Whilst at a race recently I was with someone watching competitors take on Nuclear Race’s “Spinning Monkeys”; some were failing, and some were going strong. She exclaimed; “How can they not do this??”, needless to say, her OCR experience was thin, having recently taken on her first not-very-technical race.
I explained that these racers were more fun-runners taking on the event late in the day, and we were nearing the end of the 12km, 191-obstacle laden course. It’s hard. People are exhausted. They are cold and wet and have been going for hours with little nutrition. For so many people to be completing is actually very impressive, especially when most of them are here just for fun.
The message is, OCR is hard. The front of the pack make it look easy but as with anything, when something looks easy, it ain’t.
It made me realize, the training we put ourselves through, how many disciplines we have to if not master, then at least become accomplished in, is it any surprise that Obstacle Course Racers are the best athletes in the world?
We all know what the biggest component of an OCR is, and that’s running. But what distance? 5km flat out sprint, a half marathon, an Ultra…Or a crazy “as many miles as you can fit in in 8/12/24 hours”.
An obstacle course racer trains for all of these distances. She runs on mountains, on trails, gaining as much elevation as possible. He sprints, working his legs to go as fast as they can. And we’re not talking straight up road running. If you’re not off road then add something else in, throw in burpees, carry a wreck bag (you might as well get used to it now). But if they are on the roads, expect them to be fast. Jon Albon (OCR World Champion 2014, 15, 16, & 17) runs a 2:30:30 Marathon (Bergen) and that’s with 1,151m of elevation, clocking in an average distance of 115km of training runs per week.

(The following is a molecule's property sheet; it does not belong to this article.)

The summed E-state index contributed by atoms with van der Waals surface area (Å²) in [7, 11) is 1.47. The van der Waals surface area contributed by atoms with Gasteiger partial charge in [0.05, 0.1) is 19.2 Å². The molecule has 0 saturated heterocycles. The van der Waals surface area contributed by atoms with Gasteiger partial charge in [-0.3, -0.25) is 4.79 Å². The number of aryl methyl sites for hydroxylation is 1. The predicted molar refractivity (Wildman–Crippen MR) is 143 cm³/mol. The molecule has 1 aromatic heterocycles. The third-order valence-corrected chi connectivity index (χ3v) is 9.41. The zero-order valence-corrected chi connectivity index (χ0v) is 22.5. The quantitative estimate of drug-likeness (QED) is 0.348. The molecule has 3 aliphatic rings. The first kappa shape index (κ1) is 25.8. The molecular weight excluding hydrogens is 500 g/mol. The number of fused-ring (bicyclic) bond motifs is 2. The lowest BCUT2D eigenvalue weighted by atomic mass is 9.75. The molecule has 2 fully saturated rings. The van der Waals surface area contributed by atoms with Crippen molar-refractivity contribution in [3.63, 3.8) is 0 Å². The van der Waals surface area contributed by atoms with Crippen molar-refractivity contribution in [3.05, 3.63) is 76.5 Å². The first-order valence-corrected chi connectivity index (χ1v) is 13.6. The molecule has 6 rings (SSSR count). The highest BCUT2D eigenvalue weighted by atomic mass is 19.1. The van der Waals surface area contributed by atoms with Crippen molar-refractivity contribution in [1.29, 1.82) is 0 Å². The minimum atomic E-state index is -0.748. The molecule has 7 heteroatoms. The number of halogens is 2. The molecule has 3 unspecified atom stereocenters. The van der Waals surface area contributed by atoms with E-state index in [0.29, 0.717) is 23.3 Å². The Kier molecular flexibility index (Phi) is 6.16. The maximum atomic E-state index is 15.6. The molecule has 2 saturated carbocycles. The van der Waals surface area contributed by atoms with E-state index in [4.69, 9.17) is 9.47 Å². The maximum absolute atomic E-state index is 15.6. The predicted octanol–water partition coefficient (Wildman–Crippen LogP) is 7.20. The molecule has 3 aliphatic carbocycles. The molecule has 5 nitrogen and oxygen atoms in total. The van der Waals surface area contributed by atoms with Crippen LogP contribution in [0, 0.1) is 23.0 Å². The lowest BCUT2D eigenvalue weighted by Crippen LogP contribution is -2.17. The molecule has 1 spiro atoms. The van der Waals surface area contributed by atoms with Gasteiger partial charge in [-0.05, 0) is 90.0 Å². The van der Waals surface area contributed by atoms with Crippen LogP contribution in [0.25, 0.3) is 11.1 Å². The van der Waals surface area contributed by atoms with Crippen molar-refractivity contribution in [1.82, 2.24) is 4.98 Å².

It may sound strange that this is next on my list, but an Obstacle Course Racer has to have the endurance to keep going. Whatever the distance it will take its toll on the body, but don’t be surprised to see racers taking on lapped, timed events such as the 24-Hour Enduro OCR World Championships. 11km laps filled with 30 obstacles per lap, as many as you can in 24 hours. You can be the best at obstacles, or the fastest runner, but if you don’t have the endurance, you will not be able to complete a race, especially one as brutal as this.
The racers you see taking on this event are the same ones who will be taking on the 3km short course, the 15km Classic, and the team event at the Worlds in October taking place in the UK this year. What I’m saying here is, they are not spending all year training for one event, they train for multi disciplines, and they are Good.
There’s also the added bonus of conditions. In the UK we see a lot of cold, wet races. When you’re running for hours in the wet, your body needs to be able to fight off cramp and keep hypothermia at bay. But it’s not just physical endurance, it’s mental too. Many a strong competitor would DNF if he didn’t have the mental endurance to keep going. Whilst with many people this is innate, it also needs to be trained. You go through hardship to endure hardship. The more you do, the better you become.
Every aspect of an OCR is designed to sap your strength and drain you. You may be awesome at running, even running up a mountain, but what happens when you throw a 1.2km 50lb Wreck Bag carry up and down a ski slope? What happens to your legs, how do you get the strength back to keep fighting against your competitors, keep running, and soon take on a technical obstacle?